The Lieutenant Governor of the state in which I reside, a spineless slug of a man named Dan Patrick, tweeted the bible verse Galatians 6:7;”Do not be deceived: God cannot be mocked. A man reaps what he sows.” Walking side-show Donald Trump took time after the attack to tweet “Appreciate the congrats for being right on radical Islamic terrorism, I don’t want congrats, I want toughness & vigilance. We must be smart!”

I have had to block certain acquaintances of mine on Facebook because of the things they were putting onto my feed. Statements about how a single “good guy with a gun” could have prevented the tragedy at Pulse on Sunday morning. That fifty people lost their lives to gun violence means nothing to them. The right to bear arms is somehow more important that the right to safely assemble without the fear of gun related violence. The vitriol that some of these people have spewed forth onto the internet is astounding. This tragedy should not be a platform for anyone to endorse bigotry and hate. No man should be able to build a pedestal from the bodies of the dead and preach an agenda of fear-mongering and discrimination.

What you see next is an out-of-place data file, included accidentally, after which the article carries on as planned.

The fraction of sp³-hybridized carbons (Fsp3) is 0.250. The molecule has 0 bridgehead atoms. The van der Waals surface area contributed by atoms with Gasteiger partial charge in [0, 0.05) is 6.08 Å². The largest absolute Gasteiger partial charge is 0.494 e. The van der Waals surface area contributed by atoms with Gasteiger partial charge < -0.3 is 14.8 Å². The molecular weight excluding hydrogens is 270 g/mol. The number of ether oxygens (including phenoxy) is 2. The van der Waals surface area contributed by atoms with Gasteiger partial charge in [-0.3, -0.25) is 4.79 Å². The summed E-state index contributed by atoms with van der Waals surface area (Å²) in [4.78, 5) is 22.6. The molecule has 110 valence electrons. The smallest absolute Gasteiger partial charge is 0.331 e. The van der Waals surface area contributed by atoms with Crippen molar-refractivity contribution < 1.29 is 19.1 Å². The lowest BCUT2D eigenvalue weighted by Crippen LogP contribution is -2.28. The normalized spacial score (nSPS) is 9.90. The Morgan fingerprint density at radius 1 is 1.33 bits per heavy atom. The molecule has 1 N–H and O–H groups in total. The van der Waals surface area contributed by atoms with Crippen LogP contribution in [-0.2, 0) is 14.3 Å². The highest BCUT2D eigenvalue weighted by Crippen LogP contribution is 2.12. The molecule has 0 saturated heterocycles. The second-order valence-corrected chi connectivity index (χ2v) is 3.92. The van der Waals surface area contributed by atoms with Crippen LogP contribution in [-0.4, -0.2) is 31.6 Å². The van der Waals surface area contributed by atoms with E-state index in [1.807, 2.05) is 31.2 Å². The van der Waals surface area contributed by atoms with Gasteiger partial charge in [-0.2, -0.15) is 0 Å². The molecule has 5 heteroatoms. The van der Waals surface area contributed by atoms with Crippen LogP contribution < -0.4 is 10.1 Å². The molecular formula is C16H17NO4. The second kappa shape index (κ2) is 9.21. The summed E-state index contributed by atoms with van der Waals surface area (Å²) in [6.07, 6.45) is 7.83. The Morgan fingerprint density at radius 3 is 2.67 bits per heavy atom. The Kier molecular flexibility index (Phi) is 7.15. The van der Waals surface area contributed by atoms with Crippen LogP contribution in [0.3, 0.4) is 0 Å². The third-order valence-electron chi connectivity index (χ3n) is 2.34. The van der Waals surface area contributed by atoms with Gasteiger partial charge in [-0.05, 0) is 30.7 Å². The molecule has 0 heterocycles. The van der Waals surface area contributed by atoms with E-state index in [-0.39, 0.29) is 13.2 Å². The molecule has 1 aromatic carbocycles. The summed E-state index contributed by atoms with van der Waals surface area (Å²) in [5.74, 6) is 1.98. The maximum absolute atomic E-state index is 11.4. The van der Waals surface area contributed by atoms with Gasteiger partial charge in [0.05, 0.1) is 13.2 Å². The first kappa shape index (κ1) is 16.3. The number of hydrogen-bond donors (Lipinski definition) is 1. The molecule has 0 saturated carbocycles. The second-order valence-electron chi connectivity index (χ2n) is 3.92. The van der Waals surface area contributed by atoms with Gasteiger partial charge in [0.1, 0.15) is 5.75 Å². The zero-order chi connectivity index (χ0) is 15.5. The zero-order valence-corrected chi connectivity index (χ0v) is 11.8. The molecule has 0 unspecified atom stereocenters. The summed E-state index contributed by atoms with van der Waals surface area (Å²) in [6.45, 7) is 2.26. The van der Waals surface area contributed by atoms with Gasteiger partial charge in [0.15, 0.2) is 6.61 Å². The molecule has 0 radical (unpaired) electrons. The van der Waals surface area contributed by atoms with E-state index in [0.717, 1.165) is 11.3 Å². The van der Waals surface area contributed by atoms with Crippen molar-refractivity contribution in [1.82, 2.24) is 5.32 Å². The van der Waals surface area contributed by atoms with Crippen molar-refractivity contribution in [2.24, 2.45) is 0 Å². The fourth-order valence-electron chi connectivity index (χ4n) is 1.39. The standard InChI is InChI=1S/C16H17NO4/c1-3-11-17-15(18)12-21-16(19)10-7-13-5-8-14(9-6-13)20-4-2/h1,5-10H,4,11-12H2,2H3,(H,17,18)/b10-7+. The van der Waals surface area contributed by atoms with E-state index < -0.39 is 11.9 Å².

That the shooter responsible for the massacre at Pulse, now being described as the deadliest mass shooting on American soil (so far), was a reported ISIS sympathizer is shaking up a hornet’s nest of rhetoric about the dangers of radicalized Islam. And yet that somehow blinds some people to the fact that the man who killed singer Christina Grimmie and the 29 year old individual with plans to attack the LA Pride festival had no ties to Islamic terror in any way, shape, or form. While it is of course logical to focus on the incident with the highest body count, if we look at the patterns of high profile gun violence in the past few years, the majority of shooters have been domestic terrorists with no ties to fundamentalist or extremist Islamic groups. That having been said, there has been one unifying factor in every one of these massacres; the guns.